Vietnam veterans of the 101st Airborne Division and 1st Cavalry Division have sought the retroactive award of the Air Assault Badge for their training and pioneering experience in combat, but the Army has yet to grant their request.[32]


Maj. Jack R. Rickman is credited with the design of the Air Assault Badge when he was in 1971 on tour with the 101st Airborne Division in Vietnam. He thought little of the outcome of the design assignment, given to him by a division operations officer, which the Army adopted officially in January 1978. He was made aware of his part in the badge design years later when he recognized his design work seen in a published photograph. He never earned a badge himself.[33]

The design was influenced by the Parachutist Badge[34] worn when the division was on jump status, as well as the Glider Badge[35] worn by glider units during World War II. Charles Bloodworth, a pathfinder officer in the 101st during the early 1970s, wrote, "Locally designed and fabricated, the badge was deliberately crafted to mimic the glider wings of WWII. The nose of the Huey took the place of the glider body, and the horizontal rotor blade was the spitting image of the glider wing." The glider wing played an integral part of WWII, being a strong symbolic gesture to the pilots given permission to wear this badge.[36]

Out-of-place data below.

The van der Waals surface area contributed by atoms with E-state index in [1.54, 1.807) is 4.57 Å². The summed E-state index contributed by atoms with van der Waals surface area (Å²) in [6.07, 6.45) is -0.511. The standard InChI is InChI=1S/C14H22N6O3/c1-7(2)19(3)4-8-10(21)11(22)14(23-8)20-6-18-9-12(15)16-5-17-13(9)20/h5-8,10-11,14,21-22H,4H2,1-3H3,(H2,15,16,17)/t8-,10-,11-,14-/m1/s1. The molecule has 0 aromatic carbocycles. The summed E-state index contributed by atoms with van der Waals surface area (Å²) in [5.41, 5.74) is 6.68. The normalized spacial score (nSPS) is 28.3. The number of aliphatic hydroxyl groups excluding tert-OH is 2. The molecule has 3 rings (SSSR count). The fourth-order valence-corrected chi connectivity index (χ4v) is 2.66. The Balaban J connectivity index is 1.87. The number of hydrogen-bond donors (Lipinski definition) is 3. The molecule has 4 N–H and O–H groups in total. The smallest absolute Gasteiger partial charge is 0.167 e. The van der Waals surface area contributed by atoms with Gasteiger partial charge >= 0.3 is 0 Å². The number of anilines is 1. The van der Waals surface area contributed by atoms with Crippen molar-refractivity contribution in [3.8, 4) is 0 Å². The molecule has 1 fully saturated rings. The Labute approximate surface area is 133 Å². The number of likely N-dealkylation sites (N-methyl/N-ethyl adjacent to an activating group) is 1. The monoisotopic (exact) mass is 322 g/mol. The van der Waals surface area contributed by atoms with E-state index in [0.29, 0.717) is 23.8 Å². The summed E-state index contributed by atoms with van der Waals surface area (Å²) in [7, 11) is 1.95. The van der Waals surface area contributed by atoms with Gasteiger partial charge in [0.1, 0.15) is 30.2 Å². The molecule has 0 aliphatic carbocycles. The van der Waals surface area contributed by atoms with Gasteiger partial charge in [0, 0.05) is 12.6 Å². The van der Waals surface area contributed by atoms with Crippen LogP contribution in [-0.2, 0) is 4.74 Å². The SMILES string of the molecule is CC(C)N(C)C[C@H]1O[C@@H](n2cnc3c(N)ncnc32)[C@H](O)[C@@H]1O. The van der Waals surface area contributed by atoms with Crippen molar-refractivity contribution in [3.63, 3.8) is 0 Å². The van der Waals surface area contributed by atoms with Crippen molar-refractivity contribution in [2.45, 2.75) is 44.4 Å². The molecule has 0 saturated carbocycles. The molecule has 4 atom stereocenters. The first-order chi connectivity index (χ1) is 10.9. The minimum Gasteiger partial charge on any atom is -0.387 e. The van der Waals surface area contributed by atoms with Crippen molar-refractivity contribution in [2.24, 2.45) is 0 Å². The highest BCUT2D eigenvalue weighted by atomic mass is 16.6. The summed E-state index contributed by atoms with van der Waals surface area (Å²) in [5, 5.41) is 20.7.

The 101st returned from Vietnam to Fort Campbell, Kentucky and the 173rd Airborne Brigade was inactivated with its assets transferred to form the division's 3rd Brigade, at the time was on jump status. The remainder of the division was organized as Airmobile. In February 1974, Major General Sidney B. Berry, Commanding General, signed Division General Order 179 authorizing the wearing of the Airmobile Badge effective 1 April 1974, the same date that the 3rd Brigade would terminate its jump status.

Bloodworth describes the transition of the post-war division to fully Air Assault and the adoption of the Air Assault Badge at this link.

Background trimmings

Air Assault Badge with background trimming (oval) for 3d Battalion, 187th Infantry Regiment, 3d BCT, 101st Airborne Division